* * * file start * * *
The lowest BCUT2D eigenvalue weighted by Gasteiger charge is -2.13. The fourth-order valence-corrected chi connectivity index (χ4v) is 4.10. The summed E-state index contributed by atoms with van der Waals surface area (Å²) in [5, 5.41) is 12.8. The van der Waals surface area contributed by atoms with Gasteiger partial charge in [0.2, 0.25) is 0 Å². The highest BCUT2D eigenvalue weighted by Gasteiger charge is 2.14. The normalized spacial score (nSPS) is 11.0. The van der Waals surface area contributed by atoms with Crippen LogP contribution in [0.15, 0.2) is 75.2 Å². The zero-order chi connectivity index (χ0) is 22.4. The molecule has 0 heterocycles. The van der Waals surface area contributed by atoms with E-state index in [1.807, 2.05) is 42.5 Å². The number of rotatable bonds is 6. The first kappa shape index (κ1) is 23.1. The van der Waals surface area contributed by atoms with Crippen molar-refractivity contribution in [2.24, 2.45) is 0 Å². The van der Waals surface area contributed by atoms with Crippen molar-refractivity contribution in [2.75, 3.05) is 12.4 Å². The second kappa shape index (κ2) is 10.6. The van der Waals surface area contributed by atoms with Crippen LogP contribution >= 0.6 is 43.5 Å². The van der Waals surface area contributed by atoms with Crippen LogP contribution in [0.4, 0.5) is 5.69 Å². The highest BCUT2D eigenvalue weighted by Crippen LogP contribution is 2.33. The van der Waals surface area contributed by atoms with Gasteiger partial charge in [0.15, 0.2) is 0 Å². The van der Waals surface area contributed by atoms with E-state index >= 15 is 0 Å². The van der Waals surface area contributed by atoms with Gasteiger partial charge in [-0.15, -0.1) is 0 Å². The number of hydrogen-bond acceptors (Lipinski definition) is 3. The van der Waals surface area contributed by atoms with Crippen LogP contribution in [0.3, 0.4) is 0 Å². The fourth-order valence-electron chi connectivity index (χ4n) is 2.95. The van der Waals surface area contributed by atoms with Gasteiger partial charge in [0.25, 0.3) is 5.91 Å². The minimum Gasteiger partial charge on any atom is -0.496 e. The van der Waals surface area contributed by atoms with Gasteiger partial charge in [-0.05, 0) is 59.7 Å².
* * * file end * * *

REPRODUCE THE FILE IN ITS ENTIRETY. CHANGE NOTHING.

The lowest BCUT2D eigenvalue weighted by Gasteiger charge is -2.13. The fourth-order valence-corrected chi connectivity index (χ4v) is 4.10. The summed E-state index contributed by atoms with van der Waals surface area (Å²) in [5, 5.41) is 12.8. The van der Waals surface area contributed by atoms with Gasteiger partial charge in [0.2, 0.25) is 0 Å². The highest BCUT2D eigenvalue weighted by Gasteiger charge is 2.14. The normalized spacial score (nSPS) is 11.0. The van der Waals surface area contributed by atoms with Crippen LogP contribution in [0.15, 0.2) is 75.2 Å². The zero-order chi connectivity index (χ0) is 22.4. The molecule has 0 heterocycles. The van der Waals surface area contributed by atoms with E-state index in [1.807, 2.05) is 42.5 Å². The number of rotatable bonds is 6. The first kappa shape index (κ1) is 23.1. The van der Waals surface area contributed by atoms with Crippen molar-refractivity contribution in [2.24, 2.45) is 0 Å². The van der Waals surface area contributed by atoms with Crippen molar-refractivity contribution in [2.75, 3.05) is 12.4 Å². The second kappa shape index (κ2) is 10.6. The van der Waals surface area contributed by atoms with Crippen LogP contribution >= 0.6 is 43.5 Å². The van der Waals surface area contributed by atoms with Crippen LogP contribution in [0.4, 0.5) is 5.69 Å². The highest BCUT2D eigenvalue weighted by Crippen LogP contribution is 2.33. The van der Waals surface area contributed by atoms with Gasteiger partial charge in [0.15, 0.2) is 0 Å². The van der Waals surface area contributed by atoms with E-state index >= 15 is 0 Å². The van der Waals surface area contributed by atoms with Gasteiger partial charge in [-0.15, -0.1) is 0 Å². The number of hydrogen-bond acceptors (Lipinski definition) is 3. The van der Waals surface area contributed by atoms with Crippen LogP contribution in [0.3, 0.4) is 0 Å². The fourth-order valence-electron chi connectivity index (χ4n) is 2.95. The van der Waals surface area contributed by atoms with Gasteiger partial charge in [0.25, 0.3) is 5.91 Å². The minimum Gasteiger partial charge on any atom is -0.496 e. The van der Waals surface area contributed by atoms with Gasteiger partial charge in [-0.05, 0) is 59.7 Å².